So what to do? Buck your party if you know the opposition does better. It does happen — and if you don’t believe me, ask Tom Tait.

Got a question for Guti? Email me here.


Enough rambling. This was the semana that was:

IMAGE OF THE WEEK: Me and Cosmo. Not doing much non-work going out these days because of pinche Omicron, but he doesn’t mind!

QUOTE OF THE WEEK: “I just listened to a 1982 talk in New York where white people asked the Black speaker, why are black people here so slow at getting on board with nuclear disarmament?

And boy did he blast them, saying: “Where have you been in getting on board with our lives that are being taken all the time?” It was beautiful.”

–Clare Grady, Catholic Worker extraordinaire

LISTENING:La Feria de las Flores,” Trio Calaveras. Underrated groups lilts this classic bolero better than nearly everyone — the line “Traigo pistola al cinto/Y con ella doy consejos” is GREAT writing. And that final threat — YIKES!

READING: An Expert Analysis of the Weird Whale Penis Chapter in ‘Moby Dick’”: Mel Magazine is by far the most ribald non-XXX publication out there — it makes Buzzfeed reader stories seem as tame as the confessions back page of Christianity Today. But Mel is smart and hilarious — and this examination of one of the more bizarre passages in the Western canon is proof of it. Call me intrigued…

SHOUTOUT TO: Anonymous, who kindly donated 5o tacos to sponsor a full month of MailChango! No plugs yet again — hmm…

Gustavo in the News

Letters to the Editor: How O.C.’s hatred of L.A. saddled it with the not-so-great Great Park”: L.A. Times readers like, hate my columna.

Latinx Files: Can Telemundo save Peacock?”: One LA Times newsletter you should subscribe to plugs a canto of mine.

Op-Ed: In the Omicron surge, I am my family’s anger translator”: USC profe/MacArthur genius/author with a book coming out with a blurb from me Natalia Molina shouts out my use of PANDEJO.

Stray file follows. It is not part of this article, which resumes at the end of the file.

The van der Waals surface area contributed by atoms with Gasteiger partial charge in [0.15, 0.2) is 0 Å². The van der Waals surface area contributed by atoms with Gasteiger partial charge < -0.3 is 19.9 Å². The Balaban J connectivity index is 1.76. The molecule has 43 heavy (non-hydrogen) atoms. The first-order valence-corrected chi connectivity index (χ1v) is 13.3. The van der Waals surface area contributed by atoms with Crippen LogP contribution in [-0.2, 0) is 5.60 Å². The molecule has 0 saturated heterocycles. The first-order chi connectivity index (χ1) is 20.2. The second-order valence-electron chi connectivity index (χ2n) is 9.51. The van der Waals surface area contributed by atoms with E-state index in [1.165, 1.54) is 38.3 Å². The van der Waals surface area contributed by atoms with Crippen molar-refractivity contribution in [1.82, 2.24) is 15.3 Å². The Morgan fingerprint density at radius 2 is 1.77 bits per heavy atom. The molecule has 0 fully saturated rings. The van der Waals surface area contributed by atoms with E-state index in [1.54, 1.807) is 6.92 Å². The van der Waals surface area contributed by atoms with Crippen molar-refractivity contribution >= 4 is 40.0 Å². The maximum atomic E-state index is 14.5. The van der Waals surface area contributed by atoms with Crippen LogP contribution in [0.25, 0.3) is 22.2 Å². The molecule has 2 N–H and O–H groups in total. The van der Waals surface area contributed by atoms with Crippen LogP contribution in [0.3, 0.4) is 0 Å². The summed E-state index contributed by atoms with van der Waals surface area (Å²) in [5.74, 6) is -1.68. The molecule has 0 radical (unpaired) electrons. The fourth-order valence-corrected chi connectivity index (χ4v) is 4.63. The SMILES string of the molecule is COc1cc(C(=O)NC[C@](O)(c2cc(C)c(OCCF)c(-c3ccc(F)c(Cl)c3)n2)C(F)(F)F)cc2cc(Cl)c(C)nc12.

Author Signing: My Name Is Romero with Mexican Poet and Spoken Word Artist David A. Romero”: Yet another author with a book for which I wrote a blurb — all of this is coincidental!

What California’s Most Celebrated Writer Got Wrong About Capitalism Today and The Middle Classes”: A lawyer doesn’t like my praise of Joan Didion trashing the Southern California suburb of Lakewood.

Gustavo Podcast

Latest roster of episodes for “The Times: Daily news from the L.A. Times,” the podcast that I host. Listen to them, and SUBSCRIBE. Don’t let me become the Poochie of podcasts!

Nikole Hannah-Jones on her triumphs and trolls”: My jefe de jefes Kevin Merida interviews The 1619 Project creator about the subject at hand.

The pandemic will end. We promise.”: Because COVID-19 is going endemic — OY VEY…

An American West with no snow?”: I reconvene the Masters of Disasters.

Where carne asada is a crime”: Too many municipalities still crack down on street food vendors!

Standing up for Black lives at the border”: Really great turn by my colleague Molly Hennessy-Fiske.

Gustavo Stories

Grítale a Guti, Ep. Who Knows?”: Latest edition of my Tuesday night IG Live free-for-all brings on the DESMADRE.

Throwing mud and dust: Inside Spitzer v. Hardin race for OC DA”: My latest KCRW “Orange County Line” talks about my local district attorney’s race.

Their Mexican bakery weathered COVID-19’s devastation. Can it survive a fire?”: My latest Los Angeles Times columna talks about the sad case of Spigas Bakery in Orange. KEY QUOTE: ““We were getting our restaurant back,” Omar said. “The customers were starting to order again …”He stayed quiet. “Now? Nothing — nothing.””

You made it this far down? Gracias! Follow me on Twitter, Facebook, and Instagram while you’re down here. Don’t forget to forward this newsletter to your compadres y comadres! And, if you feel generous: Buy me a Paypal taco here. Venmo: @gustavo-arellano-oc